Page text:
Developed by Seabourne Consulting, experts in Bright Spot: Local Government Smoke-free or Tobacco-free Regulations

Bright Spot: Local Government Smoke-free or Tobacco-free Regulations

Photo by Kristaps Solims on Unsplash


This bright spot was originally published in the 100 Million Healthier Lives Change Library and is brought to you through partnership with 100 Million Healthier Lives and the Institute for Healthcare Improvement.

Overview

Detailed Description

Enact local smoke-free regulations to protect people from second-hand smoke exposure, which is a preventable cause of significant illness and death. Educate and involve the public to increase compliance rates.


Expected Outcomes

Decrease tobacco use and second-hand smoke exposure



Cost Details

Historically, most local smoking ordinances have been "self-enforcing" and were successfully implemented with little or no additional resources. However, dedicated funding can support effective education, compliance and cessation. Based on availability of funding, education campaigns may include television, radio, fact sheets, signage, websites, billboards and print ads. The intervention effort can include more extensive cessation services through availability of Nicotine Replacement Therapy. An educational campaign could also include business kits and made use of local programs to educate business groups. A typical campaign runs both before and after the effective date of the law, averaging 4-8 months in duration. At least 1 FTE devoted education and compliance. The volume of calls to the complaint lines will decrease rapidly as the public and businesses became accustomed to the new smoke-free law. Health departments have also expressed the belief that investing more resources in an education campaign earlier on reduced the volume of complaints and prevented greater enforcement problems down the road.

Key Steps for Implementation

  1. Find out where the authority for developing and passing smoke-free air legislation lies in your state and community.
  2. Find out if your state law has a preemption clause. If your state does not have preemption, find out if smoke-free ordinances already exists, and if it should be updated.
  3. Review existing tobacco use regulations.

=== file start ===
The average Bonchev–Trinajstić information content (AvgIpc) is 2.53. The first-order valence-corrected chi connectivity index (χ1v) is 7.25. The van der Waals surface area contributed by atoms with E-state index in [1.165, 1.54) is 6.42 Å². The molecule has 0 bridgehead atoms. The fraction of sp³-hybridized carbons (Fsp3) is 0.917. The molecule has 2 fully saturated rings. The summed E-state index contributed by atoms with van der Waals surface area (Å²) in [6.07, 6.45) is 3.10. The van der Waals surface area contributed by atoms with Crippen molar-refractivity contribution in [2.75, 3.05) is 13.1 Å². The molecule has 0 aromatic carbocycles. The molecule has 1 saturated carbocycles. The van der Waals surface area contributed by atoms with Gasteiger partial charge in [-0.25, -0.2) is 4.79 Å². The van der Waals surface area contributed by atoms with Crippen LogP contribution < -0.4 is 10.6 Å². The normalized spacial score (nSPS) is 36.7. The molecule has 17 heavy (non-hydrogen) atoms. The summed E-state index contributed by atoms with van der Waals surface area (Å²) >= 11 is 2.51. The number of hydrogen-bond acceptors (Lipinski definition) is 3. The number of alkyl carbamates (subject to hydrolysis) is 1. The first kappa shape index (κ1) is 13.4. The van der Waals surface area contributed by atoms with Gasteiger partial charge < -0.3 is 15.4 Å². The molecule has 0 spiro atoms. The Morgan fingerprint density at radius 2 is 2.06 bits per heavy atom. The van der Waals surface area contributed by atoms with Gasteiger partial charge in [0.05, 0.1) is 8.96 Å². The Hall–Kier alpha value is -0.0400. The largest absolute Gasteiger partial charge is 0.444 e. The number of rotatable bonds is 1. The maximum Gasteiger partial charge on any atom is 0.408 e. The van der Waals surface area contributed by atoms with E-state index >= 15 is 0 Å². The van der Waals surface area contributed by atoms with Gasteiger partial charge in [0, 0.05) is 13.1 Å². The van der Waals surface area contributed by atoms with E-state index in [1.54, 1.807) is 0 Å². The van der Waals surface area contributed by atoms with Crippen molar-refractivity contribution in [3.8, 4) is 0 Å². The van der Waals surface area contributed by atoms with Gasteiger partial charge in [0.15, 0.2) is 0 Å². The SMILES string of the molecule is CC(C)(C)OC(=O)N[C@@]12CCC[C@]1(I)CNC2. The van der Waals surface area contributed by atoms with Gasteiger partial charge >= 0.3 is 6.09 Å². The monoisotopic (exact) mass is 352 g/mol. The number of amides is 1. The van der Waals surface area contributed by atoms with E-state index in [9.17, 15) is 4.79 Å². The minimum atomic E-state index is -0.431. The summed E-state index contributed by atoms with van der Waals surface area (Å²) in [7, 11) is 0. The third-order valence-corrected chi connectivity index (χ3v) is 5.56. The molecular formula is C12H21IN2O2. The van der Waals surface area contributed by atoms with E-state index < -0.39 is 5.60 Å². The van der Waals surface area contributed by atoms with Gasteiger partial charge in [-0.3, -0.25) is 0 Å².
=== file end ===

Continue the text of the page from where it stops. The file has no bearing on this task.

4. Access policy options with model language.
  5. Form a committee of managers, staff, nonsmokers, smokers, and ex-smokers.
  6. Designate an enforcement agency.
  7. Write the policy and develop a plan to educate the public on the health effects of smoking.
  8. Publicly announce the upcoming changes a timeline for implementing the policy.
  9. Carry out your plan to educate the public.
  10. Facilitate compliance via good signage, good communication, leadership support.
  11. Provide cessation support.

Other Key Requirements

Communication and education are the most important factors in successfully implementing a new smoke-free local regulation

Policies, Laws and Regulations

Local Government Regulations (county/municipal ordinances or Board of Health Rules)

Required Staffing (FTEs)

1 FTE; also need a part-time legal technical assistance

Special Funding

Funds for implementation (e.g. signage); a toll free number and/or a website for complaints as compliance is based on education and enforcement is complaint-driven; business and public educational materials; and resources to help tobacco users quit including counseling and evidence based tobacco cessation medications, such as nicotine replacement therapy are helpful, based on availability of funds

  • No smoking signs
  • Educational materials
  • Cessation materials
  • Compliance cards
  • Website and/or toll free line for reporting complaints

Training

Policy Development and community Organizing; knowledge of what constitutes an evidence based smoke-free law

Types of Staff

FTE requires a Master's in Public Health or equivalent experience, legal assistance requires a law degree valid in the jurisdiction

Return on Investment Details

  • Local Health Departments
  • Local Boards of Health
  • Voluntary health agencies (i.e., American Cancer Society, American Heart Association, and American Lung Association), local Health Departments, and health professionals are good places to start.
  • Ideally, coalitions will eventually include members who represent the diverse ethnic and cultural segments of the community and have a variety of skills, contacts, and experience. Support from the sectors of the community impacted by the ban is recommended, such as restaurants and bars, business leaders, etc.


Outcome Measures

Health outcome data (e.g. Emergency Department and/or Hospitalization Data related to heart attacks, asthma and respiratory disease)

Process Measures

  • Community and public support data
  • Business support
  • Pre and post air quality
  • Compliance data
  • BRFSS exposure of secondhand smoke in the workplace

Resources

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Smoke-free & Tobacco-free Places
Resource - Website/webpage
Brought to you by Public Health Law Center
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U.S. Tobacco Control Laws Database
Tool - Data/mapping Tool
Brought to you by ANRF